Pentagon to Spend $200 Billion on New Nuclear Bomber as Millions Live in Poverty

Every new aircraft will price the federal government $750 million that might go to housing, well being care or schooling.

Peace and financial justice advocates responded to the approaching unveiling Friday of america Air Pressure’s new $750 million-per-plane nuclear bomber by reiterating accusations of misplaced priorities in a nation the place tens of thousands and thousands of individuals live in poverty and lack ample healthcare protection.

Army-industrial complicated large Northrop Grumman is about to introduce its B-21 Raider on Friday. The B-21, whose growth was 30 years within the making and whose whole challenge price is anticipated to exceed $200 billion, is tapped to switch the growing older B-2 Spirit.

“One factor the world positively doesn’t want is one other stealth bomber,” Medea Benjamin, co-founder of the peace group CodePink, instructed Frequent Desires.

“This ominous demise machine, with its price ticket of $750 million a pop, brings large earnings to Northrop Grumman however takes our society another step down the street of religious demise,” Benjamin added, referring to Rev. Martin Luther King Jr.’s 1967 anti-war speech, “Past Vietnam: A Time to Break Silence,” by which the civil rights chief referred to as the U.S. authorities “the best purveyor of violence on the planet at the moment.”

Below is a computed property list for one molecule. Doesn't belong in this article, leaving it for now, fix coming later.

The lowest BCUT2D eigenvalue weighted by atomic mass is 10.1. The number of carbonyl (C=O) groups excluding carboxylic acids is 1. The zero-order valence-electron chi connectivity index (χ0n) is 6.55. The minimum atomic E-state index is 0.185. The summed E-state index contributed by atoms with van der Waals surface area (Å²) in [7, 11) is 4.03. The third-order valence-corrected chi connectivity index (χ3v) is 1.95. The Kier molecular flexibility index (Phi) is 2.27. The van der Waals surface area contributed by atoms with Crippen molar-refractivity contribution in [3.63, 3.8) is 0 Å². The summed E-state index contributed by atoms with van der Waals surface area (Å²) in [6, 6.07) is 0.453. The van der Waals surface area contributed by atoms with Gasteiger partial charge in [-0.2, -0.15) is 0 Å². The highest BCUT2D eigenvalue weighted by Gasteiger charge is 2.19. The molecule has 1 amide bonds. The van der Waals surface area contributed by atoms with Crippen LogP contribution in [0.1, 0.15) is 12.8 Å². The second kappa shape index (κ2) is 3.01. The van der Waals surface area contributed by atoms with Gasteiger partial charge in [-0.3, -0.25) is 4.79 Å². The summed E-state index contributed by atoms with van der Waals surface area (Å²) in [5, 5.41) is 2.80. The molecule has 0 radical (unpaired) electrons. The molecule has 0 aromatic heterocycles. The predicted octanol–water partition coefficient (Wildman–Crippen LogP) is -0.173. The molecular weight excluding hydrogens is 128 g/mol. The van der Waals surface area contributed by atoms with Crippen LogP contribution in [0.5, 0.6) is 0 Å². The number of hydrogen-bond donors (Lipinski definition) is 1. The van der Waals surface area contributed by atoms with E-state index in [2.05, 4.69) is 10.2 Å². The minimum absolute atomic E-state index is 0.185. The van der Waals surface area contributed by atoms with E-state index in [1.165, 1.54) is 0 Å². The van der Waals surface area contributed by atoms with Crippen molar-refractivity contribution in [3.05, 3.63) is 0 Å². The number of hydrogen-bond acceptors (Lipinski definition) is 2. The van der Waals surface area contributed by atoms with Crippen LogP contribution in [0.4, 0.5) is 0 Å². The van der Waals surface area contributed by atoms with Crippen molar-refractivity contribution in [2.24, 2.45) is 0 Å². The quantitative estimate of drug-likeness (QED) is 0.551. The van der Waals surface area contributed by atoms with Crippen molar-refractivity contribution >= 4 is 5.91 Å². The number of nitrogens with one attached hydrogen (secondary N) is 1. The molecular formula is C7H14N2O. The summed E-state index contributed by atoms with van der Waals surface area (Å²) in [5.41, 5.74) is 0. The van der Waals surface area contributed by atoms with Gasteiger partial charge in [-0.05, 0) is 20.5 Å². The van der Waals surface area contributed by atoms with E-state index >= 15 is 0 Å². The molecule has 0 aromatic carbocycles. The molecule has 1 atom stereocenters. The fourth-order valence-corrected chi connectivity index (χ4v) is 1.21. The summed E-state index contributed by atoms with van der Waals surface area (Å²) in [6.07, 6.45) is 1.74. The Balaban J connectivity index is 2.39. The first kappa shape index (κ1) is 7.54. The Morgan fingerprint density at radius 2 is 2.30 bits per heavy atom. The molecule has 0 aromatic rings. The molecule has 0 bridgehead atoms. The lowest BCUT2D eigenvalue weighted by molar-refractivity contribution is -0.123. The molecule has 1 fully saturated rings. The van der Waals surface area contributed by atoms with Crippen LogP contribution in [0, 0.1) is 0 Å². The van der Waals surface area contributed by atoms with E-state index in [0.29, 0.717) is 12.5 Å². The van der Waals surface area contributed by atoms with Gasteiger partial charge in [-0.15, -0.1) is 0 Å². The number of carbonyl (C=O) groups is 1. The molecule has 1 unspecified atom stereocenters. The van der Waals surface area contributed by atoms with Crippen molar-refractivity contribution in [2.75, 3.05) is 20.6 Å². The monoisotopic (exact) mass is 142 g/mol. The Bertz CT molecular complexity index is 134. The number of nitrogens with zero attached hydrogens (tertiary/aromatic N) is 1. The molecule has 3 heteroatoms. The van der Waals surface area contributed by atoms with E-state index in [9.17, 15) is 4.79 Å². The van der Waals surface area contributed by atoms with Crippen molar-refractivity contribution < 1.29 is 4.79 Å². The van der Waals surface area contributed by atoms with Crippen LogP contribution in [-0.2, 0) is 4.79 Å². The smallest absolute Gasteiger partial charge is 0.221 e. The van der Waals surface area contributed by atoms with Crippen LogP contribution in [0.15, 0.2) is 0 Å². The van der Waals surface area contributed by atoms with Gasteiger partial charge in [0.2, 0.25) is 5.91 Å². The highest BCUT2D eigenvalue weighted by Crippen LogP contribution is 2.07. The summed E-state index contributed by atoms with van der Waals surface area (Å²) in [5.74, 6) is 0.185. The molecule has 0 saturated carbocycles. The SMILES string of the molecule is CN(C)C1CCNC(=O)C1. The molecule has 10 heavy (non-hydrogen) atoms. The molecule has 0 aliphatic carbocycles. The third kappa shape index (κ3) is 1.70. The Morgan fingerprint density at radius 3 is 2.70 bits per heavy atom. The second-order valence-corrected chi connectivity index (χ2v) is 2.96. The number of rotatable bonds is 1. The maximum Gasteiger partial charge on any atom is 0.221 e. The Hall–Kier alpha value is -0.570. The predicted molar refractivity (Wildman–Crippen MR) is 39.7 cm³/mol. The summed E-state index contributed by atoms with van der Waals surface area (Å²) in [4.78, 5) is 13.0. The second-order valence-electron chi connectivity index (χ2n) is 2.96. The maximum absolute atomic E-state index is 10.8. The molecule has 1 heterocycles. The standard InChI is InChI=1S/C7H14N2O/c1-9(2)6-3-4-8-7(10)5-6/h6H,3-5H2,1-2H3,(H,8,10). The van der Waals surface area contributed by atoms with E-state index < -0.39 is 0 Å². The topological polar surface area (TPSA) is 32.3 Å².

Noting the B-21’s impending introduction, Canadian professor Christopher Stonebanks tweeted on Wednesday: “Hey, how’s the great outdated USA doing on free healthcare, eliminating poverty, and accessible schooling for all? What? Oh, I see. They’ve a brand new stealth bomber. OK. And their residents are good with that trade-off?”

The Pentagon, which not too long ago failed its fifth consecutive annual audit, is slated to get $847 billion in 2023 after Congress rubber-stamps the subsequent Nationwide Protection Authorization Act, presumably as quickly as this month. That’s greater than the mixed army spending of China, India, the UK, Russia, France, Germany, Saudi Arabia, Japan, and South Korea, according to the Nationwide Priorities Undertaking on the Institute for Coverage Research (IPS).